Dairy Herdsman Career Profile

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A dairy herdsman is responsible for the daily care and management of dairy cattle.

Duties

A dairy herdsman is chiefly concerned with maintaining the health of the dairy herd and ensuring that milk production quotas are met.  To ensure herd health a dairy herdsman must monitor the health of all animals on the premises, take note of any behavioral changes, treat minor injuries or illnesses as they occur, trim hooves, give vaccinations and other injections, assist with calving, perform artificial inseminations, maintain comprehensive health and production records, and work closely in conjunction with the veterinarian.

The herdsman must also be qualified to operate milking machines and other equipment, troubleshooting any mechanical problems or other issues as they arise.  The milking parlor must be kept clean and up to the standards required by the dairy inspector. 

The herdsman must also manage dairy employees and other staff members, ensuring that all tasks are completed properly and in a timely fashion.  Additional duties may include transporting animals to and from auctions, raising hay or other forages, providing basic farm maintenance, or any additional duties as assigned by the farm owner.

Career Options

A dairy herdsman can move into many areas of dairy management as well as dairy ownership.  They can also transition into positions involving dairy inspection, beef herd management, cattle product sales, veterinary pharmaceutical sales, livestock feed sales, or other agricultural pursuits.

Education and Training

While there is no formal education requirement for dairy herdsmen, most have significant experience working with dairy cattle in a hands-on role.  It is important that dairy herdsmen have a good working knowledge of dairy cattle anatomy and physiology, reproduction, milk production, and nutritional requirements.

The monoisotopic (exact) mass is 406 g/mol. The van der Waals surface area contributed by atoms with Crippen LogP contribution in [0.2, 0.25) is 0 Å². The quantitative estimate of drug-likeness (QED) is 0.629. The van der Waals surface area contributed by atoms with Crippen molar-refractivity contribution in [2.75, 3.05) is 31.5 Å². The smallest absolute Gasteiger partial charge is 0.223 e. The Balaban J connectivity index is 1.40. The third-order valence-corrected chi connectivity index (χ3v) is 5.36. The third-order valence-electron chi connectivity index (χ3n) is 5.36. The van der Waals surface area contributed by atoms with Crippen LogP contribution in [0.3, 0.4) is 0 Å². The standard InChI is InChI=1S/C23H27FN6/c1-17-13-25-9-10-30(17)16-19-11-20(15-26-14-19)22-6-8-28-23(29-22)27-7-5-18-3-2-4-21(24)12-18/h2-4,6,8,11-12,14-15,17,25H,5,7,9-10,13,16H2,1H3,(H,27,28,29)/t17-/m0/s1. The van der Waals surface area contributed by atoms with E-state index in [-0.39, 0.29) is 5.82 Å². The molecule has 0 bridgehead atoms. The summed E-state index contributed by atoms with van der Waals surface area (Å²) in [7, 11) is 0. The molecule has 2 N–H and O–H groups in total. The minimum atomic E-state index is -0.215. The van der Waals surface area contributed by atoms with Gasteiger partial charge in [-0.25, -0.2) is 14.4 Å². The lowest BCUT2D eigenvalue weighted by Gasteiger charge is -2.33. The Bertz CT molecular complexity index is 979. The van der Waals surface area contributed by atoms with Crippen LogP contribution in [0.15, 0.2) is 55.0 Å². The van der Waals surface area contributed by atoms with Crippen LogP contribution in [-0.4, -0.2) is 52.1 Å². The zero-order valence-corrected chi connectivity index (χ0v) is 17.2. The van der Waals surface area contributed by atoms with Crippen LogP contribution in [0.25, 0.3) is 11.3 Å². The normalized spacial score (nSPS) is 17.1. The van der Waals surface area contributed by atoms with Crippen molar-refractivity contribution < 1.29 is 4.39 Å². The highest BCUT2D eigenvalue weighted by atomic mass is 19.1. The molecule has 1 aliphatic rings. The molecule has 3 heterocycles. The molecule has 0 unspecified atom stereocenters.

Many individuals begin their journey to this title by working as dairy staff or assistant herdsmen. 

There are many four-year degree programs in animal science, dairy science, or other agricultural fields that can prepare a candidate for a dairy management career.  There are also one to two-year degree plans as well as industry “short courses” that run for just a few months and provide professional certificates in dairy fields.  For example, the Farm & Industry Short Course Program at the University of Wisconsin-Madison has a dairy management specialization option, offering both one and two-year certificates.  Other programs, such as the one offered by the University of Illinois, offer distance learning options that can be completed in an online format.

There are also many dairy internship programs that can provide valuable experience while training a student to become a successful part of the dairy management team.

Salary

Most U.S. dairy herdsman job postings reviewed in early 2015 had salaries that ranged from $30,000 to $50,000.  The Bureau of Labor Statistics (BLS) found that the median pay for the general category of farmers, ranchers, and agricultural managers was $69,000 per year (though this includes many lucrative management roles for other agricultural careers and does not offer individual salary information that is specific to dairy herdsmen).

  In the United Kingdom, the salary is in a similar range: from 22,000 pounds for a new herdsman to more than 45,000 pounds for an experienced herdsman. 

Dairy herdsman positions often have a variety of associated fringe benefits in addition to the standard salary package.  Additional benefits often include free housing and utilities provided on the farm, the use of a farm truck, medical insurance, and paid vacation.

Career Outlook

According to data collected by the Bureau of Labor Statistics (BLS), the demand for farmers, ranchers, and agricultural managers will decline over the decade from 2012 to 2022.  The decline may not be so marked for the specific category of dairy herdsmen since milk prices and production both remain strong components of the agricultural market.  Dairy herdsmen will also have the option of moving into other agricultural roles through the utilization of their transferable skills.